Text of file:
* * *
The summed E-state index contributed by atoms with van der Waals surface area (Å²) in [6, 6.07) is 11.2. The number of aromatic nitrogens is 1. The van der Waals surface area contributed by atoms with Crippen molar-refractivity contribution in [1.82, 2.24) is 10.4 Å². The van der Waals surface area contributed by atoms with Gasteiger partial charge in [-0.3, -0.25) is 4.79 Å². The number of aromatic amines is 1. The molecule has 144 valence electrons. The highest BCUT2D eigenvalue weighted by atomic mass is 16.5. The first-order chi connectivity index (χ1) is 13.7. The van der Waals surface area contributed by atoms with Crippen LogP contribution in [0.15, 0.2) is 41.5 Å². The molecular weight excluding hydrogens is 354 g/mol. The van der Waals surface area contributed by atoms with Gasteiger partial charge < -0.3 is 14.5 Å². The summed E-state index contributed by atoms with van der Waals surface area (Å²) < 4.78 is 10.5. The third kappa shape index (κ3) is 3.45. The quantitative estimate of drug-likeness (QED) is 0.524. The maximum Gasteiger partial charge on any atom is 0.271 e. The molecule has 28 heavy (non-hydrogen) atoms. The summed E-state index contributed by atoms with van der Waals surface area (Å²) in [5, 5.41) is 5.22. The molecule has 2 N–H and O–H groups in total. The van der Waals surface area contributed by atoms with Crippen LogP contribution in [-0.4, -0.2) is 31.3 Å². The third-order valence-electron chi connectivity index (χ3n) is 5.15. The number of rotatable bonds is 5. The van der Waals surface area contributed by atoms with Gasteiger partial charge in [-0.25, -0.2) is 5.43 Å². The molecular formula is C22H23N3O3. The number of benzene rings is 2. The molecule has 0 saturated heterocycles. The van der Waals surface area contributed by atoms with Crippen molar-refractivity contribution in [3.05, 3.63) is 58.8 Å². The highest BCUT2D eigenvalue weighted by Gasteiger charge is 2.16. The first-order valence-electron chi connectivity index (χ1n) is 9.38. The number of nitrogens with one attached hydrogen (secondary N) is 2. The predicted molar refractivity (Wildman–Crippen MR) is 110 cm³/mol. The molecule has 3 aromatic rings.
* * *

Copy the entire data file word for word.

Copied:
The summed E-state index contributed by atoms with van der Waals surface area (Å²) in [6, 6.07) is 11.2. The number of aromatic nitrogens is 1. The van der Waals surface area contributed by atoms with Crippen molar-refractivity contribution in [1.82, 2.24) is 10.4 Å². The van der Waals surface area contributed by atoms with Gasteiger partial charge in [-0.3, -0.25) is 4.79 Å². The number of aromatic amines is 1. The molecule has 144 valence electrons. The highest BCUT2D eigenvalue weighted by atomic mass is 16.5. The first-order chi connectivity index (χ1) is 13.7. The van der Waals surface area contributed by atoms with Crippen LogP contribution in [0.15, 0.2) is 41.5 Å². The molecular weight excluding hydrogens is 354 g/mol. The van der Waals surface area contributed by atoms with Gasteiger partial charge < -0.3 is 14.5 Å². The summed E-state index contributed by atoms with van der Waals surface area (Å²) < 4.78 is 10.5. The third kappa shape index (κ3) is 3.45. The quantitative estimate of drug-likeness (QED) is 0.524. The maximum Gasteiger partial charge on any atom is 0.271 e. The molecule has 28 heavy (non-hydrogen) atoms. The summed E-state index contributed by atoms with van der Waals surface area (Å²) in [5, 5.41) is 5.22. The molecule has 2 N–H and O–H groups in total. The van der Waals surface area contributed by atoms with Crippen LogP contribution in [-0.4, -0.2) is 31.3 Å². The third-order valence-electron chi connectivity index (χ3n) is 5.15. The number of rotatable bonds is 5. The van der Waals surface area contributed by atoms with Gasteiger partial charge in [-0.25, -0.2) is 5.43 Å². The molecular formula is C22H23N3O3. The number of benzene rings is 2. The molecule has 0 saturated heterocycles. The van der Waals surface area contributed by atoms with Crippen molar-refractivity contribution in [3.05, 3.63) is 58.8 Å². The highest BCUT2D eigenvalue weighted by Gasteiger charge is 2.16. The first-order valence-electron chi connectivity index (χ1n) is 9.38. The number of nitrogens with one attached hydrogen (secondary N) is 2. The predicted molar refractivity (Wildman–Crippen MR) is 110 cm³/mol. The molecule has 3 aromatic rings.